Acute clinical linkages: all mapped out

by Rob Findlay

Hospitals accepting unselected medical emergencies must have on-site surgery.

Acute health care services: Report of a Working Party.
Academy of Medical Royal Colleges,
September 2007, p.22

There’s a lot of guidance like this, from the Royal Colleges, subspecialist societies, NCEPOD, and the Department of Health, all describing in helpful detail the critical links that exist between different acute services.

But each document describes only a few strands in a complex web of interdependencies. Senior clinicians and managers, however, need a system-wide view, but it is difficult to piece together the whole picture from this mass of detail.

The lack of a big picture can waste a lot of time. When acute reconfigurations are being considered, managers and clinicians may get together in a large group to draw up the reconfiguration options. Much later, after a lot of work, some options have to be struck out when a fatal flaw is discovered (such as not being able to separate paediatrics from obstetrics). At worst the lack of a big picture can be dangerous, when piecemeal changes are made locally, to individual services, without realising that they could destabilise the whole hospital.

So we need an overview of these important clinical linkages. Looking only at those 24-hour services that must be provided on the same hospital site, we think the links look something like this. A solid line means that one service must support the service it points to; a dotted line means that it is possible to run the service without that support but procedures must be in place to ensure safety.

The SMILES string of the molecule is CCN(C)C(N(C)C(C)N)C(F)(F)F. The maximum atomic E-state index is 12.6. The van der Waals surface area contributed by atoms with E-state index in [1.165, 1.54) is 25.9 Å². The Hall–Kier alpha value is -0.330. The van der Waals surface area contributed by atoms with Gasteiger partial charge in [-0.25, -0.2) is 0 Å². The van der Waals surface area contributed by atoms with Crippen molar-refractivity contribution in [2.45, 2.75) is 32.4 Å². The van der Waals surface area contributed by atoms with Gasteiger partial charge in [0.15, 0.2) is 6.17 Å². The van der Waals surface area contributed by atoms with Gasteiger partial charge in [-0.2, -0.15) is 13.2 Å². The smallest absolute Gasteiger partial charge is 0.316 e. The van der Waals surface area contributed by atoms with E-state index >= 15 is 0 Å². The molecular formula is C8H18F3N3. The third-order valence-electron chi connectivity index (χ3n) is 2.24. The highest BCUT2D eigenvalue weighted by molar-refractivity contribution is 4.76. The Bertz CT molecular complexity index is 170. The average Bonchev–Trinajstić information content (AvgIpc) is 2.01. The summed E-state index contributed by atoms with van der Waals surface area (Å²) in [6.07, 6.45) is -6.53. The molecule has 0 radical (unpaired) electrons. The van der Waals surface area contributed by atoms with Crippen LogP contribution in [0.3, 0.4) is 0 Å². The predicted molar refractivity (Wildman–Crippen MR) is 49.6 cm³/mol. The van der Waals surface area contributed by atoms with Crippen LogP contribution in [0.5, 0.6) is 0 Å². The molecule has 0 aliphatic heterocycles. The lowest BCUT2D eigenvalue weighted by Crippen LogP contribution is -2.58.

Clinical linkages diagram
Clinical linkages: the numbers are references to guidance documents

There are caveats of course. It isn’t possible to capture all the nuances of this complex guidance in one diagram: for instance, the distinction between a selected and unselected acute medical take is not fully captured. Also there are cases where older guidance states a requirement that is not mentioned in more recent, overlapping guidance; this leaves it unclear whether the requirement has been softened. In the full version of this work, therefore, the diagram is accompanied by the relevant passages from the guidance (referenced by the numbers beside the arrows).

We think this is the first time that acute clinical linkages have been comprehensively published in this way. At a time when acute hospitals and commissioners are under pressure from the EWTD and the financial squeeze, many are considering whether they could transfer services to an adjacent hospital or stop providing them altogether. This map of acute interdependencies should help to show where this can, and cannot, be done safely.

To take just one example, could you save money by downgrading physiotherapy to daytime only? A novice manager might think so. But the answer is clearly no, because that would put at risk the intensive care unit, acute surgery and medicine, and the A&E department. Not a career-enhancing move.

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